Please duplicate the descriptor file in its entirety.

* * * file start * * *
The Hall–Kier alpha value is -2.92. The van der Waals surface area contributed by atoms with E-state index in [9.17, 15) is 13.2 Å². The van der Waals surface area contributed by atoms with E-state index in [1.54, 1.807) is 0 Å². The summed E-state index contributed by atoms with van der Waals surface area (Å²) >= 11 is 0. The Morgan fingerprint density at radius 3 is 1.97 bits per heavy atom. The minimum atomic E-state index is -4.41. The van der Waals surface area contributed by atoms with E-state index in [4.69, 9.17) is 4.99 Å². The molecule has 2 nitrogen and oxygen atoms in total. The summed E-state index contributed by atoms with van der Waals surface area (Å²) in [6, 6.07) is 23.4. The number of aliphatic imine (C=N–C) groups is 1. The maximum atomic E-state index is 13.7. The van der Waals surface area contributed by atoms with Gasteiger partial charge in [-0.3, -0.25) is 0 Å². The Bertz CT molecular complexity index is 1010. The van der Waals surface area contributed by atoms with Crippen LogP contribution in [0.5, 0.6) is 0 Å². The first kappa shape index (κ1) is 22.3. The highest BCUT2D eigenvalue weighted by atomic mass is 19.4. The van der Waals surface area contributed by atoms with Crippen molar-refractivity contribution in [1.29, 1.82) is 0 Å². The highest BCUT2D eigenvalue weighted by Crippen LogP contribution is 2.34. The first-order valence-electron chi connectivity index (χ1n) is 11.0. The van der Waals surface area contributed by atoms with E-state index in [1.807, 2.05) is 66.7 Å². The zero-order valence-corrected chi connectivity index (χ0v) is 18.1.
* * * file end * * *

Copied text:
The Hall–Kier alpha value is -2.92. The van der Waals surface area contributed by atoms with E-state index in [9.17, 15) is 13.2 Å². The van der Waals surface area contributed by atoms with E-state index in [1.54, 1.807) is 0 Å². The summed E-state index contributed by atoms with van der Waals surface area (Å²) >= 11 is 0. The Morgan fingerprint density at radius 3 is 1.97 bits per heavy atom. The minimum atomic E-state index is -4.41. The van der Waals surface area contributed by atoms with E-state index in [4.69, 9.17) is 4.99 Å². The molecule has 2 nitrogen and oxygen atoms in total. The summed E-state index contributed by atoms with van der Waals surface area (Å²) in [6, 6.07) is 23.4. The number of aliphatic imine (C=N–C) groups is 1. The maximum atomic E-state index is 13.7. The van der Waals surface area contributed by atoms with Gasteiger partial charge in [-0.3, -0.25) is 0 Å². The Bertz CT molecular complexity index is 1010. The van der Waals surface area contributed by atoms with Crippen LogP contribution in [0.5, 0.6) is 0 Å². The first kappa shape index (κ1) is 22.3. The highest BCUT2D eigenvalue weighted by atomic mass is 19.4. The van der Waals surface area contributed by atoms with Crippen molar-refractivity contribution in [1.29, 1.82) is 0 Å². The highest BCUT2D eigenvalue weighted by Crippen LogP contribution is 2.34. The first-order valence-electron chi connectivity index (χ1n) is 11.0. The van der Waals surface area contributed by atoms with E-state index in [1.807, 2.05) is 66.7 Å². The zero-order valence-corrected chi connectivity index (χ0v) is 18.1.